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Concomitant use of direct-acting antivirals and chemotherapy in hepatitis C virus-infected patients with cancer.

Concomitant use of direct-acting antivirals and chemotherapy in hepatitis C virus-infected patients with cancer.
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Economides MP, Mahale P, Kyvernitakis A, Turturo F, Kantarjian H, Naing A, Hosry J, Shigle TL, Kaseb A, Torres HA,


Economides MP, Mahale P, Kyvernitakis A, Turturo F, Kantarjian H, Naing A, Hosry J, Shigle TL, Kaseb A, Torres HA, (click to view)

Economides MP, Mahale P, Kyvernitakis A, Turturo F, Kantarjian H, Naing A, Hosry J, Shigle TL, Kaseb A, Torres HA,

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Alimentary pharmacology & therapeutics 2016 Oct 11() doi 10.1111/apt.13825

Abstract
BACKGROUND
Antiviral therapy improves hepatic outcomes in hepatitis C virus (HCV)-infected cancer patients. However, such patients are not treated simultaneously with antivirals and chemotherapy, owing to overlapping toxicities with previous standard of care treatment of pegylated interferon and ribavirin.

AIM
To examine the safety and clinically-significant drug-drug interactions observed in patients who received simultaneous treatment with direct-acting antivirals (DAAs) and chemotherapy.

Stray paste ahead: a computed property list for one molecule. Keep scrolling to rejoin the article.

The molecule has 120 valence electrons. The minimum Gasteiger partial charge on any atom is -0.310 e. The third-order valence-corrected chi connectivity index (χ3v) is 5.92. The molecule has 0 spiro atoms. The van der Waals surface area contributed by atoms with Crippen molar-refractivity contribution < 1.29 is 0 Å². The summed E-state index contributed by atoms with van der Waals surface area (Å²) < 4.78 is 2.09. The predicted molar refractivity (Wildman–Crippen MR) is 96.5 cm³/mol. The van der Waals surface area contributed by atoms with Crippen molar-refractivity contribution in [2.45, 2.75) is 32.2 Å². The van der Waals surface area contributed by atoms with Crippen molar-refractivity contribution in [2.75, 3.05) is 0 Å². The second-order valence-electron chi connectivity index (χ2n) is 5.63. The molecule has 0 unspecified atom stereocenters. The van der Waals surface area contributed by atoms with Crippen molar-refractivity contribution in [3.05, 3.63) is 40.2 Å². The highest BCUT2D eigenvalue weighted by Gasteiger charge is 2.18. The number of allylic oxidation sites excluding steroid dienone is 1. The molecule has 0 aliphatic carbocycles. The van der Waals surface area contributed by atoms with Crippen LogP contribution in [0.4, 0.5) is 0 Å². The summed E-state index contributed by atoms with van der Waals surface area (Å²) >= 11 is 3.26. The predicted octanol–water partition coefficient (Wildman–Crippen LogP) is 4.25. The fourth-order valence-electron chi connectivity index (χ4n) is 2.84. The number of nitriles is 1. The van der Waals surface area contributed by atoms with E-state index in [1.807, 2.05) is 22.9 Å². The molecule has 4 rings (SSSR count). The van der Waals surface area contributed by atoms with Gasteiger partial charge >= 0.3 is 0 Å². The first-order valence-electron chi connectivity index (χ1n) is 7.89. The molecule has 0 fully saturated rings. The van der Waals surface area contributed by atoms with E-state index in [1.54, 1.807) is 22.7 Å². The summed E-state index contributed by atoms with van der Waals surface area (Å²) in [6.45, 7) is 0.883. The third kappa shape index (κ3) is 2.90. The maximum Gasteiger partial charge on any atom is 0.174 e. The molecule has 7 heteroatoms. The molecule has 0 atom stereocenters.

METHODS
Safety was determined by the presence of adverse events which were graded according to the division of AIDS Table (version 2.0). Adverse events were monitored throughout antiviral treatment and up to 3 months after its completion. Drug-drug interactions were assessed using current online databases. Sustained virological response (SVR) was defined as absence of serum HCV RNA 12 weeks after end of DAA treatment. Cirrhosis was diagnosed via imaging, biopsy or with the use of non-invasive fibrosis markers.

RESULTS
Twenty-one patients received concomitant treatment with DAAs and chemotherapy between January 2013 and September 2016. Concomitant treatment was started either for virological (14; 67%) or oncologic (7; 33%) reasons. DAAs used were sofosbuvir, ledipasvir, simeprevir, daclatasvir ± ribavirin. The adverse events observed were mainly constitutional (12; 57%), hematological and gastrointestinal (7; 33% each). Physicians changed the DAA regimens in two patients (10%) in anticipation of drug-drug interactions with daclatasvir and dexamethasone. The overall SVR rate was 95% (20/21).

CONCLUSIONS
Hepatitis C virus-targeted antiviral therapy can be used concomitantly with selected anti-neoplastic agents under close monitoring for drug-drug interactions. This therapeutic intervention may prevent delays in the administration of chemotherapy in HCV-infected cancer patients.

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